While this constitutes a major area of research, Radecki notes that no solution has yet been found. However, the authors stated, "a fail-safe strategy might be requiring that clinicians acknowledge abnormal test values within a certain time frame (i.e., depending on severity), after which laboratory staff use direct notification."1 Since there is no way to verify that the information has been received if it is not acknowledged, says Radecki, "you might have to fall back on direct communication between providers."
Using meds safely
The authors noted that electronic health records with CDS (Clinical Decision Support) and BCMA (Bar Code Medical Administration) capabilities can significantly improve patient safety. However, they warned, "care must be taken to ensure that all of these interventions fit within clinicians' workflow."1
In addition, they said, BCMA systems need to be implemented both in the pharmacy and at the point of care.
"When fully integrated into the system, a bar code is printed in the pharmacy, affixed to the vial or container that is transported to the bedside and the nurse has a scanner at the bedside to see if there's a match," Radecki explains. "If there is, the patient gets the drugs. Another bar code is on the patient to ensure that the correct patient receives the correct medication or blood product."
One potential challenge here is "workarounds." How do they occur? "Clever nurses, instead of scanning at the patient's wrist, will print out second labels to have at the nurses' station rather than having one on each patient, which defeats the whole purpose," says Radecki. Hospitals have addressed this problem, he adds, by "making it really hard to get second bar codes printed out."
EHRs can also be useful in making sure that staff members are complying with infection control protocols. For example, the authors wrote, "when appropriately configured with easy-to-use targeted checklists, [EHRs] may provide an electronic delivery mechanism."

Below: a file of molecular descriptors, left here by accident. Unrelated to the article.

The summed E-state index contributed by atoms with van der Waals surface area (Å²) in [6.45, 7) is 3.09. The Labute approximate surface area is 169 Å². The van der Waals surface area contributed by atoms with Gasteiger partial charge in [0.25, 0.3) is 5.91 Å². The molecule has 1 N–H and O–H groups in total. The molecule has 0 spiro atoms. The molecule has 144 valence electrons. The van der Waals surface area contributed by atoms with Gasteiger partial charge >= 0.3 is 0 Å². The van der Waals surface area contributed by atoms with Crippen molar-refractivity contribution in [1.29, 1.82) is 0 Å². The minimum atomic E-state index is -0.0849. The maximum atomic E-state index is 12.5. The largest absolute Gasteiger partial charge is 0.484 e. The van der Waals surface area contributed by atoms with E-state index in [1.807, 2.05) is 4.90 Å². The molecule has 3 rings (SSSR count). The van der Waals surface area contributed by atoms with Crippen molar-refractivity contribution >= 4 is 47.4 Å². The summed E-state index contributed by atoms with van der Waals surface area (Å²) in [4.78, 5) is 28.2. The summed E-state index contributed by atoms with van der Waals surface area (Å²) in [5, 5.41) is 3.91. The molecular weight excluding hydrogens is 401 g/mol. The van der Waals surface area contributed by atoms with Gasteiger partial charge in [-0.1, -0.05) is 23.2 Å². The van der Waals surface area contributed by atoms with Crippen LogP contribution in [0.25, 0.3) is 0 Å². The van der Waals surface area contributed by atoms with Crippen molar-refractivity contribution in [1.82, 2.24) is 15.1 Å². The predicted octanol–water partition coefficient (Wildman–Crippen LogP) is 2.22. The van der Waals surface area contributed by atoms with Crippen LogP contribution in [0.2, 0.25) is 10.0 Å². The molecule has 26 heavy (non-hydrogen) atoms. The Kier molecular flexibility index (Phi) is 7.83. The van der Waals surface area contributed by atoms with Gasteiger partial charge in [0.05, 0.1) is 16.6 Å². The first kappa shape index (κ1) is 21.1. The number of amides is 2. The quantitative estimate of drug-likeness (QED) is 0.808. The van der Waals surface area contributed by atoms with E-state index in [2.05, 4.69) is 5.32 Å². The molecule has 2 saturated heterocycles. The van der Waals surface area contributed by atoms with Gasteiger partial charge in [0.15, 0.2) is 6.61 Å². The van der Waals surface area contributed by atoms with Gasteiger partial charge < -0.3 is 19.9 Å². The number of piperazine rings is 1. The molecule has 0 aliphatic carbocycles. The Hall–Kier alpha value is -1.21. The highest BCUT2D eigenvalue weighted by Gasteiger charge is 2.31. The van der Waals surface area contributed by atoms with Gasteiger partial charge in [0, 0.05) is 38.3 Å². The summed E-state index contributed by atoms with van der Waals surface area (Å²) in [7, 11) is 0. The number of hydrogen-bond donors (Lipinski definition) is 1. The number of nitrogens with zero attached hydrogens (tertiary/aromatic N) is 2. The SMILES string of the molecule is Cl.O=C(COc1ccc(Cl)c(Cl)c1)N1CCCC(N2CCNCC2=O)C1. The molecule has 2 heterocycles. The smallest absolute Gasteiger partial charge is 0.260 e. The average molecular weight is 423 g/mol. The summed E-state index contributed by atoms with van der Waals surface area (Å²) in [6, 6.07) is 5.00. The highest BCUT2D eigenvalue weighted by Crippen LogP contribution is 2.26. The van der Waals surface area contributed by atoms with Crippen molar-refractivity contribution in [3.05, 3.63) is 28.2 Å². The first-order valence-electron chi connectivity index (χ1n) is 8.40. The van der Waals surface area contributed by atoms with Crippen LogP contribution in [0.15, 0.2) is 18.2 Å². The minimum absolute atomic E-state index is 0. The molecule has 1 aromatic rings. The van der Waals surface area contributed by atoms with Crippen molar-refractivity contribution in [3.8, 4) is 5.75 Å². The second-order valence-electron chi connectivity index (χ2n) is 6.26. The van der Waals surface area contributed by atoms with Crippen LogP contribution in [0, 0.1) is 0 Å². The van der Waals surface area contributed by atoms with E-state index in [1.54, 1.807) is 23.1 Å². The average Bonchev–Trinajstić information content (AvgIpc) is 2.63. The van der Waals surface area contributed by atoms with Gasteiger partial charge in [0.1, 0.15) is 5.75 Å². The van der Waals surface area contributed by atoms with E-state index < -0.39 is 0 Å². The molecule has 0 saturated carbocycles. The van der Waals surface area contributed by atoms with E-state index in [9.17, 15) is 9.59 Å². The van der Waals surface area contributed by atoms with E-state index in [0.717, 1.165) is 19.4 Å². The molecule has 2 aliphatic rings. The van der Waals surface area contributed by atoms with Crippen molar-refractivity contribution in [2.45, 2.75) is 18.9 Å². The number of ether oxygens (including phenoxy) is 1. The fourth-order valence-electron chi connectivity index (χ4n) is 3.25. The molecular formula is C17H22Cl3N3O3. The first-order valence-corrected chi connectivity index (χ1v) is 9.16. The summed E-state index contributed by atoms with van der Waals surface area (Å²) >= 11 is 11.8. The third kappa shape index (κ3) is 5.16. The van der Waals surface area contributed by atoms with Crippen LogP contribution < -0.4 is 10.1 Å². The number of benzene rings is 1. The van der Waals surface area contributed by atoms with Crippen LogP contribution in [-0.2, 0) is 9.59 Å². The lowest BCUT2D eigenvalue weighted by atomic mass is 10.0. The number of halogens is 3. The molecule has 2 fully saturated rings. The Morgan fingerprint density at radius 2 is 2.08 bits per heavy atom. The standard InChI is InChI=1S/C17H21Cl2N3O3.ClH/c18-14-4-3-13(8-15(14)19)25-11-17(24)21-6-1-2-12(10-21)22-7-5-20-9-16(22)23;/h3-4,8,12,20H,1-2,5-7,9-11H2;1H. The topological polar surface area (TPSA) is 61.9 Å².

In addition, they explained, nearly any device can be fitted with software and radio frequency identification (RFID) transmission capabilities so that checklist monitoring can take place in real time via the EHR. "For example, if you want 100% compliance in hand-washing, you can put a transmitter on the dispenser, and if a staff member's RFID tag goes near it without registering, you can tell that staff member isn't washing their hands," says Radecki.
Similar checklists may be used to assess suicide risk, he continues. "This is challenging, but you can force the EHR to prompt people at registration to ask certain questions," says Radecki. "You can also program it to look for words like 'sad,' 'depressed,' or 'quiet,' and conduct a quick screening."
"As with all computer-based interventions, incorporation of EHRs into routine clinical workflow is critical; their effectiveness depends on appropriate maintenance, effective user training, periodic institutional self-assessment of EHR safety and effectiveness, and clinically focused policies to support their use," the authors concluded.1
[For additional information, contact: Ryan P. Radecki, MD, Department of Emergency Medicine, East Carolina University/Brody School of Medicine, 2100 Stantonsburg Rd., Greenville, NC 27834. E-mail: firstname.lastname@example.org.]